- March 26, 2013
- Posted by: Josiah Hincks Solicitors
- Category: Business Law Updates
The operator of the ‘Nectar’ loyalty card scheme has achieved a major victory over Her Majesty’s Revenue and Customs after the Supreme Court accepted that it is entitled, for the purposes of VAT, to reclaim input tax on service charges it pays to retailers who agree to redeem ‘points’ in exchange for good or services.
Aimia Coalition Loyalty UK Limited operates the Nectar points scheme on the basis that consumers who collect points (collectors) can obtain them from participating retailers (sponsors) and that they can in turn be used to obtain goods or services from those or other participating retailers (redeemers). The company levies VAT on sponsors, who pay the company an agreed sum for each point issued. However, the Aimia is in turn charged VAT by redeemers to whom it pays service charges at an agreed value per point redeemed.
The company argued that it should be permitted to deduct as input tax the VAT element of the services charges that it pays to redeemers and to offset those sums against VAT it receives from sponsors. However, Her Majesty’s Revenue & Customs (HMRC) submitted that the service charges were third-party consideration in respect of the redeemers’ supply of goods and services provided to collectors. The dispute had been referred for a preliminary ruling to the European Court of Justice (ECJ) which ruled broadly in favour of HMRC.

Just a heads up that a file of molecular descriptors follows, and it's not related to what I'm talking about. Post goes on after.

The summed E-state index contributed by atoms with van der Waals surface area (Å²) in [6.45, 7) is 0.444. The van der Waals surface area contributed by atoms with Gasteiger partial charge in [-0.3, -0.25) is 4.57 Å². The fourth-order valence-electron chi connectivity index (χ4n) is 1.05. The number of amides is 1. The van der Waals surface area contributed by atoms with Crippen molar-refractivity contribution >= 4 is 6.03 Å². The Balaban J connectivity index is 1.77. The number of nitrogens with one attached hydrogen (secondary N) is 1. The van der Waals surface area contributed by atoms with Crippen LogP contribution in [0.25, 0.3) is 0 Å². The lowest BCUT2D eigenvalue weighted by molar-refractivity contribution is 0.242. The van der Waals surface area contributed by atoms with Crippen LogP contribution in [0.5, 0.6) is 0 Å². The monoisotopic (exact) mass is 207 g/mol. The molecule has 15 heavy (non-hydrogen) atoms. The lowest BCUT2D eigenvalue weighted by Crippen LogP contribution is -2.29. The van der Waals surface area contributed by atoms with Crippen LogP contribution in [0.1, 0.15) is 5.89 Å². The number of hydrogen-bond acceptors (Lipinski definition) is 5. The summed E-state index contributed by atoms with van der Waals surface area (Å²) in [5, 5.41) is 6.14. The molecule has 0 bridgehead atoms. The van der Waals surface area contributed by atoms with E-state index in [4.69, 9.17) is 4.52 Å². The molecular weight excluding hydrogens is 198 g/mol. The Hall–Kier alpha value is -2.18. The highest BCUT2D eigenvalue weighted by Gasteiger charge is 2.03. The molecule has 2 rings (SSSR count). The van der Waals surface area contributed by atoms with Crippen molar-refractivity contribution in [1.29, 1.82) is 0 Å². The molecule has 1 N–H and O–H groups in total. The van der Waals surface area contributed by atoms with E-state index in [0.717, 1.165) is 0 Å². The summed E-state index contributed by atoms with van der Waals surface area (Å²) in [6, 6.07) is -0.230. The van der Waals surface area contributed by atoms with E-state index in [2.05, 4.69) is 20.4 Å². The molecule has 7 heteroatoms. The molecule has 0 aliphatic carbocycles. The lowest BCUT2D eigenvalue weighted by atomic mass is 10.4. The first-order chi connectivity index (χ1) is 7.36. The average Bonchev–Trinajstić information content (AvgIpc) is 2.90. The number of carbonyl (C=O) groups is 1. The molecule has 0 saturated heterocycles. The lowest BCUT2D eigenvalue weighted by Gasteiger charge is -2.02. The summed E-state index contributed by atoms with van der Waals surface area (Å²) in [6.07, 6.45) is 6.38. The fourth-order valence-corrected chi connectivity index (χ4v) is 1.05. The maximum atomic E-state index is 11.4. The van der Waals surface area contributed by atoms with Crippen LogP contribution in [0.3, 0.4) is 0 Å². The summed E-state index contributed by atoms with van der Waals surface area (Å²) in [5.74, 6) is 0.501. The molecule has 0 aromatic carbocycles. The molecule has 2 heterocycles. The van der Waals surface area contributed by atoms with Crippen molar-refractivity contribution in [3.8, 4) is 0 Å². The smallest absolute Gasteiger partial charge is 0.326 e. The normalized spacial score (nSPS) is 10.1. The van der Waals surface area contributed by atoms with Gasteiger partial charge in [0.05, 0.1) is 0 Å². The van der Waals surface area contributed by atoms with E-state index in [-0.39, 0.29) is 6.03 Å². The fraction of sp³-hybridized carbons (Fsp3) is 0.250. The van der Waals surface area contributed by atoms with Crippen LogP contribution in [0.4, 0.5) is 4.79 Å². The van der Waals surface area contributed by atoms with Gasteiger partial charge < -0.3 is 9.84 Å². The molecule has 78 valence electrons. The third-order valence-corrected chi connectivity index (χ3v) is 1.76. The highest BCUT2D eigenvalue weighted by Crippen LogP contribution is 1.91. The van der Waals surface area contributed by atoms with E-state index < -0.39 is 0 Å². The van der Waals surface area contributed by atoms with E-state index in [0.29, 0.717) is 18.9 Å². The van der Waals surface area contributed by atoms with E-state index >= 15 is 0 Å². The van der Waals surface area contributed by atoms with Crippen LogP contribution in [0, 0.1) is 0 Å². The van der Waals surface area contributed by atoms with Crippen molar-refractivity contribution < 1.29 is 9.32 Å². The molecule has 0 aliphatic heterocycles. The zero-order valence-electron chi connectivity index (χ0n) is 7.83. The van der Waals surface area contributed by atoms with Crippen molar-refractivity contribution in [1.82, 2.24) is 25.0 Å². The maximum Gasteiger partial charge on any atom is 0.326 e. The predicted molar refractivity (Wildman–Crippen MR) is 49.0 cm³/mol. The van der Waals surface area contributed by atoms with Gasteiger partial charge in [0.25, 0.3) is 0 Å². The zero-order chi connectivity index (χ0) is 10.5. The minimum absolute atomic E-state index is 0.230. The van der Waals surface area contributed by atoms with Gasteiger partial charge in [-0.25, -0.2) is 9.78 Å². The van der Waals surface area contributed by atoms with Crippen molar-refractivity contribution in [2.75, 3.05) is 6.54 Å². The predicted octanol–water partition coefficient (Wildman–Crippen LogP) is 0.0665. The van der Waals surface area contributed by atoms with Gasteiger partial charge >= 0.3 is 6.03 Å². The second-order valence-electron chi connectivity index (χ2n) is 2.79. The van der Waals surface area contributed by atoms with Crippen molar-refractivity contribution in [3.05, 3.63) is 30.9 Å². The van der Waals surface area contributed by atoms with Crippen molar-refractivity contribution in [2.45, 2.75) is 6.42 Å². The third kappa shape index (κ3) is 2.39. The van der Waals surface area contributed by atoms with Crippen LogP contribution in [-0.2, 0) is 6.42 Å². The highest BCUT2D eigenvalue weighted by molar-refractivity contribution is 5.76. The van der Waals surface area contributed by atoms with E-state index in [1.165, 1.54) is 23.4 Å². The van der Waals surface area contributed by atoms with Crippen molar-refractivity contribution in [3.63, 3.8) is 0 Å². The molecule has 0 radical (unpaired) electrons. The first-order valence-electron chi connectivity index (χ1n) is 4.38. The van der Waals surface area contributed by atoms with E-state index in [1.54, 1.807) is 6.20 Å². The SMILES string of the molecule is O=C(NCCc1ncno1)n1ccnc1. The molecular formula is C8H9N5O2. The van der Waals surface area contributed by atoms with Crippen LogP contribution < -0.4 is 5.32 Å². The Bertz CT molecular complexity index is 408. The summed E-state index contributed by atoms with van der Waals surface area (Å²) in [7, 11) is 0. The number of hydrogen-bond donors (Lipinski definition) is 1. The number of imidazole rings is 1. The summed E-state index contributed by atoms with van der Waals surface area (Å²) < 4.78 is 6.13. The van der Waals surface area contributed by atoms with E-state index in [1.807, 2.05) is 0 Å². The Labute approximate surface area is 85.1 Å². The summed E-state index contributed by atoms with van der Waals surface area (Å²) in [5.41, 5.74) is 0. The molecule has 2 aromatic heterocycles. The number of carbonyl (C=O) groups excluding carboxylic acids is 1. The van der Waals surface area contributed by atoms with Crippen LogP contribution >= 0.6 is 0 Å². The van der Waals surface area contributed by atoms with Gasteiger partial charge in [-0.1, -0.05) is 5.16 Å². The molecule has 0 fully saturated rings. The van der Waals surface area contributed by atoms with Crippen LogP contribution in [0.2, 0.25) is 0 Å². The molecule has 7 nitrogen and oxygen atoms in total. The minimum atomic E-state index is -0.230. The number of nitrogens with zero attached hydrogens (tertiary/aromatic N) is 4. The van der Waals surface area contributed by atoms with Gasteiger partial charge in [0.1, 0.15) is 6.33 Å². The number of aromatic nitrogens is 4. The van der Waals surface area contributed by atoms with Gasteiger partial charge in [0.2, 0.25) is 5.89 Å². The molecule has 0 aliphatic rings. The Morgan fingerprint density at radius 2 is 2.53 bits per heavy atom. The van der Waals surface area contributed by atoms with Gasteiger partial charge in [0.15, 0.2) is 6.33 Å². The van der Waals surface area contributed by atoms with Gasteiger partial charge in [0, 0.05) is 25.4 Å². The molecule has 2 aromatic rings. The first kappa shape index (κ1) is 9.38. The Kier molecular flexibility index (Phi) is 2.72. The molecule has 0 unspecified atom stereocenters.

Ruling in favour of Aimia, however, the Supreme Court ruled, by a majority, that it was not bound by the views expressed by the ECJ which had been based on an incomplete evaluation of the facts. The court noted that Aimia provided to collectors a contractual right to obtain goods and services from redeemers and that the counterpart to that right was an obligation on Aimia to procure that redeemers provide goods and services wholly or partly in exchange for Nectar points. The service charges paid by Aimia constituted the costs of fulfilling that obligation and were therefore an essential cost of the company’s business.
The court concluded: “The economic reality is that the redeemers make taxable supplies to Aimia. The service charges represent the value to Aimia of the service which the redeemers provide. Aimia should, therefore, be entitled to deduct from the VAT for which it is accountable the VAT charged by the redeemers so that Aimia pays VAT only on the added value for which it is responsible.”